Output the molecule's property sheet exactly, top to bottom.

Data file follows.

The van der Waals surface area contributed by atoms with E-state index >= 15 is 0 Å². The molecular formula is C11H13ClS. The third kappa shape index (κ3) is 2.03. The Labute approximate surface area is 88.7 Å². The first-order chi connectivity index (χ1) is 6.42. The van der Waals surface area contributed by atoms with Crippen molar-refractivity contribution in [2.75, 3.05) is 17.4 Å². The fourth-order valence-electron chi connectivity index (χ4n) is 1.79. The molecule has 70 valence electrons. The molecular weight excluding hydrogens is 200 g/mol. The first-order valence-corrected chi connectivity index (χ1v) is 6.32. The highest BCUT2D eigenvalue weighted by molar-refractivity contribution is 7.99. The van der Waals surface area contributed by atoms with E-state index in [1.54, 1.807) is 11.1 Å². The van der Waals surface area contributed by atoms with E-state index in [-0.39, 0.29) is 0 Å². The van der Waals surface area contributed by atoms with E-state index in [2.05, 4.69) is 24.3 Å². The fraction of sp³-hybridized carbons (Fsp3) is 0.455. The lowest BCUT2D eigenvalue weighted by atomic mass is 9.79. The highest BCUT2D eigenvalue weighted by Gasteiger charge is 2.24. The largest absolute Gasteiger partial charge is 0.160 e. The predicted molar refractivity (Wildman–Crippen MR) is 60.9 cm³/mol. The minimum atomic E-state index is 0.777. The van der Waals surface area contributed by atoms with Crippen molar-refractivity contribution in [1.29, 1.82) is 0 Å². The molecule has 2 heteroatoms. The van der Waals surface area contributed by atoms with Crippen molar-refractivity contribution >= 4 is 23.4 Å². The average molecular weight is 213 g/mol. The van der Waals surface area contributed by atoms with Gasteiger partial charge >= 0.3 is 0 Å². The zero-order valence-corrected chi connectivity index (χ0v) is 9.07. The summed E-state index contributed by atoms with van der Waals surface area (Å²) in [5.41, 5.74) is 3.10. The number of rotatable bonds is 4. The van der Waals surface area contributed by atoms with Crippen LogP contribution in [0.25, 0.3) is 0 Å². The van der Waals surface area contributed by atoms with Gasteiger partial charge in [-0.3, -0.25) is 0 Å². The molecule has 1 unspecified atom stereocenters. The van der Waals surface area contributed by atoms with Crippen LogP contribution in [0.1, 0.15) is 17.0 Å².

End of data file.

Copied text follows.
The van der Waals surface area contributed by atoms with E-state index >= 15 is 0 Å². The molecular formula is C11H13ClS. The third kappa shape index (κ3) is 2.03. The Labute approximate surface area is 88.7 Å². The first-order chi connectivity index (χ1) is 6.42. The van der Waals surface area contributed by atoms with Crippen molar-refractivity contribution in [2.75, 3.05) is 17.4 Å². The fourth-order valence-electron chi connectivity index (χ4n) is 1.79. The molecule has 70 valence electrons. The molecular weight excluding hydrogens is 200 g/mol. The first-order valence-corrected chi connectivity index (χ1v) is 6.32. The highest BCUT2D eigenvalue weighted by molar-refractivity contribution is 7.99. The van der Waals surface area contributed by atoms with E-state index in [1.54, 1.807) is 11.1 Å². The van der Waals surface area contributed by atoms with E-state index in [-0.39, 0.29) is 0 Å². The van der Waals surface area contributed by atoms with E-state index in [2.05, 4.69) is 24.3 Å². The fraction of sp³-hybridized carbons (Fsp3) is 0.455. The lowest BCUT2D eigenvalue weighted by atomic mass is 9.79. The highest BCUT2D eigenvalue weighted by Gasteiger charge is 2.24. The largest absolute Gasteiger partial charge is 0.160 e. The predicted molar refractivity (Wildman–Crippen MR) is 60.9 cm³/mol. The minimum atomic E-state index is 0.777. The van der Waals surface area contributed by atoms with Crippen molar-refractivity contribution in [1.29, 1.82) is 0 Å². The molecule has 2 heteroatoms. The van der Waals surface area contributed by atoms with Crippen molar-refractivity contribution >= 4 is 23.4 Å². The average molecular weight is 213 g/mol. The van der Waals surface area contributed by atoms with Gasteiger partial charge >= 0.3 is 0 Å². The zero-order valence-corrected chi connectivity index (χ0v) is 9.07. The summed E-state index contributed by atoms with van der Waals surface area (Å²) in [5.41, 5.74) is 3.10. The number of rotatable bonds is 4. The van der Waals surface area contributed by atoms with Crippen LogP contribution in [0.25, 0.3) is 0 Å². The van der Waals surface area contributed by atoms with Gasteiger partial charge in [-0.3, -0.25) is 0 Å². The molecule has 1 unspecified atom stereocenters. The van der Waals surface area contributed by atoms with Crippen LogP contribution in [0.1, 0.15) is 17.0 Å².